Caisteal Abhail also features in my June 2012 blog: Castles in the Air

Friday, 2 August 2013

Four Years Later

August 2nd
It is four years today since Nigel and I arrived at Lochranza Campsite about to embark on a summer of camping and sea kayaking following Nigel’s redundancy. Ten days later we travelled on, having bought the business – well almost. (The land is owned by The Estate by the way.) Before Lochranza, we had an action plan for our next moves in life, but when you find a random opportunity popping up in front of you, by a certain age you decide it’s best to grab it with both hands and deal with the inevitable snags later.

Our summer of sea kayaking and camping round Scotland was wet and windy to say the least, but strangely it made running a campsite seem even more appealing. We got so used to living a very basic lifestyle in difficult conditions that going back to normality looked like walking into prison.

Ironically, running a campsite is actually pretty confining for significant stretches of the year, and when visitors comment on our idyllic lifestyle we think it’s not quite the right word. Remember that it does involve embracing toilet bowls on a daily basis, and toilets and paradise do not normally get mentioned in the same sentences. From the beginning, Nigel’s regret was “we don’t get a weekend”- in fact, no down time at all once the campsite’s open for the season (and then maintenance goes on in winter). Undoubtedly however, life has simplicity- you look after people; you look after land, and your day is dictated by the needs of both. And we have a very beautiful office. If running a campsite is something you’d like to try, the most important skill you can offer is being able to fix things – at any minute of any day something will need fixing. Fortunately fixing is Nigel’s heaven.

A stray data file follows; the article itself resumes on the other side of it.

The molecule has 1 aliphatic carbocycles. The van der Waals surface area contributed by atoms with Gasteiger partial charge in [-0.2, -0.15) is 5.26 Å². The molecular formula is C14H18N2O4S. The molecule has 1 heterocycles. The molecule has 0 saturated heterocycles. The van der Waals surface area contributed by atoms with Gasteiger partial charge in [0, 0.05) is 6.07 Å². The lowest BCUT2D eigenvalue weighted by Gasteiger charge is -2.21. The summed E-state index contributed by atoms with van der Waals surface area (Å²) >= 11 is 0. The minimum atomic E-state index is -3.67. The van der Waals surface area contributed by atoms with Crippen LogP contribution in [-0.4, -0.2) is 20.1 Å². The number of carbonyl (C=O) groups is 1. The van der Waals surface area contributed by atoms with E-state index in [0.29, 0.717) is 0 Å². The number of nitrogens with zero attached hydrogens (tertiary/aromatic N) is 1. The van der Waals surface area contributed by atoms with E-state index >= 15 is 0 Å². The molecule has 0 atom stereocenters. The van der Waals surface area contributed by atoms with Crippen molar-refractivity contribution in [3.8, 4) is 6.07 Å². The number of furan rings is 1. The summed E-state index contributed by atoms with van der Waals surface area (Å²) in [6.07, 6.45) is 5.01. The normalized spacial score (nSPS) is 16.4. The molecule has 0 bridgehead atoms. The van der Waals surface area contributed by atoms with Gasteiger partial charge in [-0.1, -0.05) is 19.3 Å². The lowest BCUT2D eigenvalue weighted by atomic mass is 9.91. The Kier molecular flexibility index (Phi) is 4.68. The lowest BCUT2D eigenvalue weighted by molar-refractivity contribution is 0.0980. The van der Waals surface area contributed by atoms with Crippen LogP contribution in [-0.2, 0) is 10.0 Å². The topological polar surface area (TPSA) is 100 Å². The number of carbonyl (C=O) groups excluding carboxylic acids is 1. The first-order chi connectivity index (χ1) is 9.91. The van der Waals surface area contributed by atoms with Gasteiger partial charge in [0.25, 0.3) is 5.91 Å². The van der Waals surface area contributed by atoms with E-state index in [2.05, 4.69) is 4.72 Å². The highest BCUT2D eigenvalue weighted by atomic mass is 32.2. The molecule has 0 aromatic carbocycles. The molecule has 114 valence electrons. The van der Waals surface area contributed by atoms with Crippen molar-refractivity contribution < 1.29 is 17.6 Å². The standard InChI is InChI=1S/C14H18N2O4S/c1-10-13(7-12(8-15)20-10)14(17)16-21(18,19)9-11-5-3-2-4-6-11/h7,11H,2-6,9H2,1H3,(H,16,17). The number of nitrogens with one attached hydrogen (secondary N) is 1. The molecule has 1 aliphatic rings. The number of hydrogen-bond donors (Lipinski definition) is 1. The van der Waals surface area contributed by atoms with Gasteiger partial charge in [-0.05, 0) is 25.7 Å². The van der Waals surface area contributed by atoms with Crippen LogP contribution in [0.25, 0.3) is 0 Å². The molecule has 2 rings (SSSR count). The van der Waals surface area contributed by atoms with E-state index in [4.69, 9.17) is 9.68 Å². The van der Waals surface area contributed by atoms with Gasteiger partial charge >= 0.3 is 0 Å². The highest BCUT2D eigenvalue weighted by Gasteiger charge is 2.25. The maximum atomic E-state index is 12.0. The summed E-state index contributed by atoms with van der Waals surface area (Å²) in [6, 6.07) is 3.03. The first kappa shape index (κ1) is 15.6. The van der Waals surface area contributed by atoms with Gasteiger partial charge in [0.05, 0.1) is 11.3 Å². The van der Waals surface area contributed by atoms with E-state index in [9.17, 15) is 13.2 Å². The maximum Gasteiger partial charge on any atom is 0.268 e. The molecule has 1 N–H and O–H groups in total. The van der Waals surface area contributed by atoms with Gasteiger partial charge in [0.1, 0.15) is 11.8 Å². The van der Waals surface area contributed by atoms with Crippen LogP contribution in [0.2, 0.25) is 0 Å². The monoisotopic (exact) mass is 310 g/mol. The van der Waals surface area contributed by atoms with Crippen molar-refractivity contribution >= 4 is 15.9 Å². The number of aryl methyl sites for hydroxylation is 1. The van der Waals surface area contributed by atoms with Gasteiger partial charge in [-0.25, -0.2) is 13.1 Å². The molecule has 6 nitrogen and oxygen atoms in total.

Looking back, we were in a state of shock most of our first year- it was less of a steep learning curve and more of a vertical precipice.  We had no financial safety nets and we worked very hard, doing a lot of heavy manual labour that we were not used to at all. Also, coming to live in a place like Lochranza is about so much more than taking on a business- it’s about joining in with community and island life too. Four years on, summer 2013 has beamed brightly on this part of Scotland after Easter blizzards. We are pleased with the changes we have made here, especially our investments last winter in new toilets and showers, as well as two camping pods. With Scott the greenkeeper in charge of the golf course (where previously we did all the golf course labours ourselves) we do not topple into bed in an exhausted state every night.

Things are never dull on a touring campsite – far too many interesting people, doing interesting things and pursuing interesting journeys pass through for it to be otherwise. And paradise does really come into it because the island on a daily basis never fails to move me in terms of its unspoilt beauty. With wild red deer grazing, red squirrels trotting by, and eagles gliding silently high up, I feel a bit like Disney’s Snow-White wandering merrily through the woods with wild creatures gambolling about her.

We are here because a) we went travelling b) we got talking c) we took the plunge. We both believe life is full of opportunities floating around like bubbles. You have to catch them when you coincide with them or else they drift away.

Nature put on a glorious show here on Monday night; the photos show the rainbow that arched over Torr Nead an Eoin and the fiery sunset over the loch.